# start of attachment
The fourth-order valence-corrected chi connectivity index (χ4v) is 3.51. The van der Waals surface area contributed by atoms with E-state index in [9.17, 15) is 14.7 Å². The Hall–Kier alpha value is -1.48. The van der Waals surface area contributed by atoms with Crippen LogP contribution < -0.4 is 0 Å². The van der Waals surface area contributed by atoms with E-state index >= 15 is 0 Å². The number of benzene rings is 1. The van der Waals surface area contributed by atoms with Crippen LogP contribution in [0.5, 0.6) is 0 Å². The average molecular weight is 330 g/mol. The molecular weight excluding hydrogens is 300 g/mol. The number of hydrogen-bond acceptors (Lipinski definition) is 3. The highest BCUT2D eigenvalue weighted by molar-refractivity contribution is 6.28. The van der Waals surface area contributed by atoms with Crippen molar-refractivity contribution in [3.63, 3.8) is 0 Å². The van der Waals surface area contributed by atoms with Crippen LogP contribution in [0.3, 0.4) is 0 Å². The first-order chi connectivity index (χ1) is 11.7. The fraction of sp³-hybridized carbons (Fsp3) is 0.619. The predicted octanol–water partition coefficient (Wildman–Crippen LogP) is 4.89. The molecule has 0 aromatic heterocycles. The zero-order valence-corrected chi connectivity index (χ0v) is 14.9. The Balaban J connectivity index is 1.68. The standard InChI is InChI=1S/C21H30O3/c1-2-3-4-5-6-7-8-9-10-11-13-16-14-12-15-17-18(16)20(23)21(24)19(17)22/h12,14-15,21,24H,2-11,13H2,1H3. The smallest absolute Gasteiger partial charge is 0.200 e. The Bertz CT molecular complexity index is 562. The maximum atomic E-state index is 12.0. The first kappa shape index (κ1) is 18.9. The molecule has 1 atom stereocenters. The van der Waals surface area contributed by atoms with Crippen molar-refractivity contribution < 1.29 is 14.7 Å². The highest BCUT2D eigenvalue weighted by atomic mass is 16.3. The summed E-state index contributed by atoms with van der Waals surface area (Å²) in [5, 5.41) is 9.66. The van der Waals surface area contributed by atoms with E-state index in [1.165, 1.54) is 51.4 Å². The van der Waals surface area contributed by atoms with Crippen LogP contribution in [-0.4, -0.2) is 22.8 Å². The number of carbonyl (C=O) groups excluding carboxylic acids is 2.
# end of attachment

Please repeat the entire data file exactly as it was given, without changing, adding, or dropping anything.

The fourth-order valence-corrected chi connectivity index (χ4v) is 3.51. The van der Waals surface area contributed by atoms with E-state index in [9.17, 15) is 14.7 Å². The Hall–Kier alpha value is -1.48. The van der Waals surface area contributed by atoms with Crippen LogP contribution < -0.4 is 0 Å². The van der Waals surface area contributed by atoms with E-state index >= 15 is 0 Å². The number of benzene rings is 1. The van der Waals surface area contributed by atoms with Crippen LogP contribution in [0.5, 0.6) is 0 Å². The average molecular weight is 330 g/mol. The molecular weight excluding hydrogens is 300 g/mol. The number of hydrogen-bond acceptors (Lipinski definition) is 3. The highest BCUT2D eigenvalue weighted by molar-refractivity contribution is 6.28. The van der Waals surface area contributed by atoms with Crippen molar-refractivity contribution in [3.63, 3.8) is 0 Å². The van der Waals surface area contributed by atoms with Crippen LogP contribution in [0.3, 0.4) is 0 Å². The first-order chi connectivity index (χ1) is 11.7. The fraction of sp³-hybridized carbons (Fsp3) is 0.619. The predicted octanol–water partition coefficient (Wildman–Crippen LogP) is 4.89. The molecule has 0 aromatic heterocycles. The zero-order valence-corrected chi connectivity index (χ0v) is 14.9. The Balaban J connectivity index is 1.68. The standard InChI is InChI=1S/C21H30O3/c1-2-3-4-5-6-7-8-9-10-11-13-16-14-12-15-17-18(16)20(23)21(24)19(17)22/h12,14-15,21,24H,2-11,13H2,1H3. The smallest absolute Gasteiger partial charge is 0.200 e. The Bertz CT molecular complexity index is 562. The maximum atomic E-state index is 12.0. The first kappa shape index (κ1) is 18.9. The molecule has 1 atom stereocenters. The van der Waals surface area contributed by atoms with Crippen molar-refractivity contribution < 1.29 is 14.7 Å². The highest BCUT2D eigenvalue weighted by atomic mass is 16.3. The summed E-state index contributed by atoms with van der Waals surface area (Å²) in [5, 5.41) is 9.66. The van der Waals surface area contributed by atoms with E-state index in [1.165, 1.54) is 51.4 Å². The van der Waals surface area contributed by atoms with Crippen LogP contribution in [-0.4, -0.2) is 22.8 Å². The number of carbonyl (C=O) groups excluding carboxylic acids is 2.